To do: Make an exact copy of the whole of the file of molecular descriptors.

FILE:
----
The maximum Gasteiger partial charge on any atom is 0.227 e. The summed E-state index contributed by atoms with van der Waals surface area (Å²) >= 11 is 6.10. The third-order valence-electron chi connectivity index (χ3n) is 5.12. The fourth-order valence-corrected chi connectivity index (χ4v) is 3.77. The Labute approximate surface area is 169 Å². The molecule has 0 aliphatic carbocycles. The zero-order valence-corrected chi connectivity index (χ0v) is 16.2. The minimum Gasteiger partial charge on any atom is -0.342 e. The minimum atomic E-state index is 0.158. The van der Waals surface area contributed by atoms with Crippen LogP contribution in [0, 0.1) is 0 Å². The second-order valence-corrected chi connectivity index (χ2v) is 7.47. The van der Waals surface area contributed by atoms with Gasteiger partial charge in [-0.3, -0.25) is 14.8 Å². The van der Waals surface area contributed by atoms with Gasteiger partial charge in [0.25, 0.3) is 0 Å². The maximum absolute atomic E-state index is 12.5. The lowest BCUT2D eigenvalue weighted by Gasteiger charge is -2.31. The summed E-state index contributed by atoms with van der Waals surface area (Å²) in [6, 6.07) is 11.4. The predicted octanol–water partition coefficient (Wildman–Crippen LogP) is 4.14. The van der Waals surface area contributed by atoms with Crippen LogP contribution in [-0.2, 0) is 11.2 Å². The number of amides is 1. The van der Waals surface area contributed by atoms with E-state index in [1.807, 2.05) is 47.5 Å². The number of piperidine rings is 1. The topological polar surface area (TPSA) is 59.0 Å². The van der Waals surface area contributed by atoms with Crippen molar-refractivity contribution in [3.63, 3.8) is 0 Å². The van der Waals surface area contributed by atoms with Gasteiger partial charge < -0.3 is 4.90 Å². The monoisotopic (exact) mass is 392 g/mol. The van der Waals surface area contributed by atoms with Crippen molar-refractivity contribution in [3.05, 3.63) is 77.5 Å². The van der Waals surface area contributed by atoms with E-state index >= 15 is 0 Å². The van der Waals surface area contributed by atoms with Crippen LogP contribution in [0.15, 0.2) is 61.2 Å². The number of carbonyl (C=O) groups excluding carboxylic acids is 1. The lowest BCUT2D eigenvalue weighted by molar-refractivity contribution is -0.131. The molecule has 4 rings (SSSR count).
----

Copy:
The maximum Gasteiger partial charge on any atom is 0.227 e. The summed E-state index contributed by atoms with van der Waals surface area (Å²) >= 11 is 6.10. The third-order valence-electron chi connectivity index (χ3n) is 5.12. The fourth-order valence-corrected chi connectivity index (χ4v) is 3.77. The Labute approximate surface area is 169 Å². The molecule has 0 aliphatic carbocycles. The zero-order valence-corrected chi connectivity index (χ0v) is 16.2. The minimum Gasteiger partial charge on any atom is -0.342 e. The minimum atomic E-state index is 0.158. The van der Waals surface area contributed by atoms with Crippen LogP contribution in [0, 0.1) is 0 Å². The second-order valence-corrected chi connectivity index (χ2v) is 7.47. The van der Waals surface area contributed by atoms with Gasteiger partial charge in [-0.3, -0.25) is 14.8 Å². The van der Waals surface area contributed by atoms with Gasteiger partial charge in [0.25, 0.3) is 0 Å². The maximum absolute atomic E-state index is 12.5. The lowest BCUT2D eigenvalue weighted by Gasteiger charge is -2.31. The summed E-state index contributed by atoms with van der Waals surface area (Å²) in [6, 6.07) is 11.4. The predicted octanol–water partition coefficient (Wildman–Crippen LogP) is 4.14. The van der Waals surface area contributed by atoms with Crippen LogP contribution in [-0.2, 0) is 11.2 Å². The number of amides is 1. The van der Waals surface area contributed by atoms with E-state index in [1.807, 2.05) is 47.5 Å². The number of piperidine rings is 1. The topological polar surface area (TPSA) is 59.0 Å². The van der Waals surface area contributed by atoms with Crippen molar-refractivity contribution in [3.63, 3.8) is 0 Å². The van der Waals surface area contributed by atoms with Gasteiger partial charge < -0.3 is 4.90 Å². The monoisotopic (exact) mass is 392 g/mol. The van der Waals surface area contributed by atoms with Crippen molar-refractivity contribution in [3.05, 3.63) is 77.5 Å². The van der Waals surface area contributed by atoms with E-state index >= 15 is 0 Å². The van der Waals surface area contributed by atoms with Crippen LogP contribution in [0.15, 0.2) is 61.2 Å². The number of carbonyl (C=O) groups excluding carboxylic acids is 1. The lowest BCUT2D eigenvalue weighted by molar-refractivity contribution is -0.131. The molecule has 4 rings (SSSR count).